Consumer Price Index vs. Core CPI


No attention should be paid to manipulated numbers and flexible goalposts.

Typically, price inflation in the economy is measured through a tool called CPI, or the consumer price index. It has been all over the headlines recently, with CPI readings breaking above multi-decade highs and soaring towards double digits. In order to calculate CPI, economists divide the cost of a market basket of goods in year (X) by the cost of the same market basket of goods in a base year. For instance, economists curious on how much inflation has occurred in the prices of goods can take a measurement of the price of certain goods in 2022 and compare it to the price of those same goods in 2000.

The problem with calculating these numbers is that what goes in the basket of goods is not consistent. Over the years, the methodology used to calculate the CPI has changed many different times. According to the BLS, the changes were made with the intent of removing biases that caused the CPI to overstate the ‘true’ inflation rate. The new methodology takes into account changes in the quality of goods and substitution. Essentially, if a steak starts to become more expensive than a turkey, the index can disregard that change by supposing consumers will substitute the turkey for the steak. It also factors in improvements in quality of goods. For instance, if a TV becomes more expensive in 2022, they can attribute that to the quality of TVs being much better than they were in 2000. All of these substitutions and fingering of the numbers allows the official number to stay artificially low. It is also fundamentally flawed to assume that improvements in quality are never supposed to make things more affordable over time. With the way CPI is calculated now, every innovation in efficiency, production, and technology is supposed to be met with a subsequent increase in dollar price, therefore negating the innovations benefits for the consumer. Luckily, we have been able to do so much growth and innovation during the last half century that the average real wealth of society is still growing, and some things have actually still been able to become cheaper, much to bankers dismay.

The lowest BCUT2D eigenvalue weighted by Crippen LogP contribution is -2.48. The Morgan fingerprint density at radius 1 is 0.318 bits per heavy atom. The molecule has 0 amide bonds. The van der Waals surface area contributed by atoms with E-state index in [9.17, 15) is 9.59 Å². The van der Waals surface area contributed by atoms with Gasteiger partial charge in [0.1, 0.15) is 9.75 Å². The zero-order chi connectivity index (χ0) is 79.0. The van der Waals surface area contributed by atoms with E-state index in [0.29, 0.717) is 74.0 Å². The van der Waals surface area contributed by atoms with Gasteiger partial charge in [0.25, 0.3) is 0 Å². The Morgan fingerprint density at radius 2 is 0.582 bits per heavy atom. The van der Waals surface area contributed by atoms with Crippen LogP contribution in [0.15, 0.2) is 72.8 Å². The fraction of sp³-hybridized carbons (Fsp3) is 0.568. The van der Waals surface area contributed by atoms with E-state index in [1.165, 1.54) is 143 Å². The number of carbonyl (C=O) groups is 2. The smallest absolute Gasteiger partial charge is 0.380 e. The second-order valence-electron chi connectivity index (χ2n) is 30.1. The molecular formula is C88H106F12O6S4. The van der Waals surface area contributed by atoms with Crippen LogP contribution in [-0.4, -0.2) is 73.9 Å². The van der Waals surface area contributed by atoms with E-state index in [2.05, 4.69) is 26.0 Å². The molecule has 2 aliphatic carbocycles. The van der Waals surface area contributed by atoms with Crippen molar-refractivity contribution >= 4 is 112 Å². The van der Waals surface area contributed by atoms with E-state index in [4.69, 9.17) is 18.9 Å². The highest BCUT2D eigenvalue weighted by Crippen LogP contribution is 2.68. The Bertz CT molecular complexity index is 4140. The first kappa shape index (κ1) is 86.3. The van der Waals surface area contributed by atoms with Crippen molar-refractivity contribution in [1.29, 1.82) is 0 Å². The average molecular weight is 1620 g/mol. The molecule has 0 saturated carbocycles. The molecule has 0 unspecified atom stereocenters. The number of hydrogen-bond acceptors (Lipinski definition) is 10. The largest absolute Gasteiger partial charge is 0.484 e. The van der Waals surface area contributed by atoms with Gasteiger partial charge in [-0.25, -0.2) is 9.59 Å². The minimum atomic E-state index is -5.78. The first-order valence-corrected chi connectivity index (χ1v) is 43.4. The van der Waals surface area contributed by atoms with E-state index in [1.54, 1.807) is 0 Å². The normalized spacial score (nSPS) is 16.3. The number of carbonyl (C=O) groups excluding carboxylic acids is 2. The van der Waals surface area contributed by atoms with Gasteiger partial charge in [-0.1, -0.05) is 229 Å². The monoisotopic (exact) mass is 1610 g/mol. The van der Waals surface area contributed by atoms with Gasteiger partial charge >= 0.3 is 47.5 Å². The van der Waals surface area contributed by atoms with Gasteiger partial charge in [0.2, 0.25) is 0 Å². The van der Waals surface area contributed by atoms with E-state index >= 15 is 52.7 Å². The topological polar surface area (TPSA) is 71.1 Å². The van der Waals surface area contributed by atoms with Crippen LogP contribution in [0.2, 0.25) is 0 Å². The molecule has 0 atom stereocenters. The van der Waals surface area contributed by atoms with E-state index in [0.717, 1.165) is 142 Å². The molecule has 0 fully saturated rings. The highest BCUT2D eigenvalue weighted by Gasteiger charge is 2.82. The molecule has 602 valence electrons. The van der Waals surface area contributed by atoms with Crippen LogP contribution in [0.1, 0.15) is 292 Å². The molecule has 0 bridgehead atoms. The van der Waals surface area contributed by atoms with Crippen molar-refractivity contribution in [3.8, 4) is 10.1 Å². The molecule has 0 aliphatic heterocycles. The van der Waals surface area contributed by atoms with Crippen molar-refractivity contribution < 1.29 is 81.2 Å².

If we go back and reassess the official inflation numbers using the methodology of 1980 or 1990, we get a much more honest projection of what the inflation rate has been over the past few decades. There is a great website which keeps an updated record of these numbers called

Real inflation rate using 1990 methodology
Real inflation rate using 1980 methodology

Going off of the data provided by shadowstats, the past few decades of economic activity start to make a lot more sense. Markets have not really experienced an annualized return of 7% or greater due to the growth of true wealth in the economy over that period of time. The growth rate of market indexes is actually something more like 1% or 2% growth in real wealth through the creation of new technology, goods, and innovations, plus the inflation rate, which simply means the same real goods are being measured by more dollars or an increased money supply.

The parabolic rise of the price of any real valuable markets versus the dollar, and the constant pull of the median point of the graphs to the bottom right corner, is not the result of compouding real economic growth and wealth. It is the result of a compounding increase of the money supply by 5% to 10% per year, which shows up in the real inflation numbers, but hasn’t as much in the CPI using our modern methodology. Until recently of course.

S&P 500 ETF
M2 Money Supply